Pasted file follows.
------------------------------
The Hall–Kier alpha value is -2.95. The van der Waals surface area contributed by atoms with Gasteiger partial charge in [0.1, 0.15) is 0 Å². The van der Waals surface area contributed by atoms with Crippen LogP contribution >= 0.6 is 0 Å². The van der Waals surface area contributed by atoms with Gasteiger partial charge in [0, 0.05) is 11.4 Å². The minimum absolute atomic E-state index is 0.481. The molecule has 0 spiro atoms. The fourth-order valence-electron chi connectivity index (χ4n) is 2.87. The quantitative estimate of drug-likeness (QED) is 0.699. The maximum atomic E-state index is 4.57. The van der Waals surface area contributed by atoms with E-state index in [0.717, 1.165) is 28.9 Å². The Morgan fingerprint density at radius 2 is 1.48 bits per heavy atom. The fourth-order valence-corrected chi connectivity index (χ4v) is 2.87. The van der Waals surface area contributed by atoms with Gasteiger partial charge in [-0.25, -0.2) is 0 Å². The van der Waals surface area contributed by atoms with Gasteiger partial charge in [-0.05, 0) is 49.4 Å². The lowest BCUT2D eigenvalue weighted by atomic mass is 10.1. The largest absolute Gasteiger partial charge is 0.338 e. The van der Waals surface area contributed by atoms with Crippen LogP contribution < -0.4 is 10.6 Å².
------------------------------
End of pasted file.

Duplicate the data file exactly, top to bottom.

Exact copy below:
The Hall–Kier alpha value is -2.95. The van der Waals surface area contributed by atoms with Gasteiger partial charge in [0.1, 0.15) is 0 Å². The van der Waals surface area contributed by atoms with Crippen LogP contribution >= 0.6 is 0 Å². The van der Waals surface area contributed by atoms with Gasteiger partial charge in [0, 0.05) is 11.4 Å². The minimum absolute atomic E-state index is 0.481. The molecule has 0 spiro atoms. The fourth-order valence-electron chi connectivity index (χ4n) is 2.87. The quantitative estimate of drug-likeness (QED) is 0.699. The maximum atomic E-state index is 4.57. The van der Waals surface area contributed by atoms with E-state index in [0.717, 1.165) is 28.9 Å². The Morgan fingerprint density at radius 2 is 1.48 bits per heavy atom. The fourth-order valence-corrected chi connectivity index (χ4v) is 2.87. The van der Waals surface area contributed by atoms with Gasteiger partial charge in [-0.25, -0.2) is 0 Å². The van der Waals surface area contributed by atoms with Gasteiger partial charge in [-0.05, 0) is 49.4 Å². The lowest BCUT2D eigenvalue weighted by atomic mass is 10.1. The largest absolute Gasteiger partial charge is 0.338 e. The van der Waals surface area contributed by atoms with Crippen LogP contribution < -0.4 is 10.6 Å².